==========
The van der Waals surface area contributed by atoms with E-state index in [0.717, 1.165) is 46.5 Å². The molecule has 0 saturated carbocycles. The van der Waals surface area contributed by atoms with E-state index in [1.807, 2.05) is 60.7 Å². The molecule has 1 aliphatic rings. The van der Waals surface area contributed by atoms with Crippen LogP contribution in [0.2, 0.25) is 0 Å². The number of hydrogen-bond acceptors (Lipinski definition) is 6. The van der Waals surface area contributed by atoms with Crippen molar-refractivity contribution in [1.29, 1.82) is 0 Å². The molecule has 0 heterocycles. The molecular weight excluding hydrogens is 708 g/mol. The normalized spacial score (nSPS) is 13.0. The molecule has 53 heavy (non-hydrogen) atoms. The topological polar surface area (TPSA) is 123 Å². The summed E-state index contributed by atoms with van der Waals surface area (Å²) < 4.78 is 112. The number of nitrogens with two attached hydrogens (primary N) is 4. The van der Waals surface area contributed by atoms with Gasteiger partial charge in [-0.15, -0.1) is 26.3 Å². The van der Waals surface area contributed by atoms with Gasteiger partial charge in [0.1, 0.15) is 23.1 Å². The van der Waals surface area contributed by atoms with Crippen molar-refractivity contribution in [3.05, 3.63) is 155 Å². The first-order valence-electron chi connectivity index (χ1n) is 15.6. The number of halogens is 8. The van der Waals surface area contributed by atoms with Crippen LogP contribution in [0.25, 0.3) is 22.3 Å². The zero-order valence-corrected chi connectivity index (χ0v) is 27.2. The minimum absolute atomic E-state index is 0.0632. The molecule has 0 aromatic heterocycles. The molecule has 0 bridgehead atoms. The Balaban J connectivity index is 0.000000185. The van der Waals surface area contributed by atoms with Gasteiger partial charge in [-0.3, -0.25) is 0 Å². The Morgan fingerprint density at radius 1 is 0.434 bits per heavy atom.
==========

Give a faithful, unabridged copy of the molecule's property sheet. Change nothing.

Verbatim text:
The van der Waals surface area contributed by atoms with E-state index in [0.717, 1.165) is 46.5 Å². The molecule has 0 saturated carbocycles. The van der Waals surface area contributed by atoms with E-state index in [1.807, 2.05) is 60.7 Å². The molecule has 1 aliphatic rings. The van der Waals surface area contributed by atoms with Crippen LogP contribution in [0.2, 0.25) is 0 Å². The number of hydrogen-bond acceptors (Lipinski definition) is 6. The van der Waals surface area contributed by atoms with Crippen molar-refractivity contribution in [1.29, 1.82) is 0 Å². The molecule has 0 heterocycles. The molecular weight excluding hydrogens is 708 g/mol. The normalized spacial score (nSPS) is 13.0. The molecule has 53 heavy (non-hydrogen) atoms. The topological polar surface area (TPSA) is 123 Å². The summed E-state index contributed by atoms with van der Waals surface area (Å²) < 4.78 is 112. The number of nitrogens with two attached hydrogens (primary N) is 4. The van der Waals surface area contributed by atoms with Gasteiger partial charge in [-0.15, -0.1) is 26.3 Å². The van der Waals surface area contributed by atoms with Gasteiger partial charge in [0.1, 0.15) is 23.1 Å². The van der Waals surface area contributed by atoms with Crippen molar-refractivity contribution in [3.05, 3.63) is 155 Å². The first-order valence-electron chi connectivity index (χ1n) is 15.6. The number of halogens is 8. The van der Waals surface area contributed by atoms with Crippen LogP contribution in [0.25, 0.3) is 22.3 Å². The zero-order valence-corrected chi connectivity index (χ0v) is 27.2. The minimum absolute atomic E-state index is 0.0632. The molecule has 0 aromatic heterocycles. The molecule has 0 bridgehead atoms. The Balaban J connectivity index is 0.000000185. The van der Waals surface area contributed by atoms with Gasteiger partial charge in [-0.3, -0.25) is 0 Å². The Morgan fingerprint density at radius 1 is 0.434 bits per heavy atom.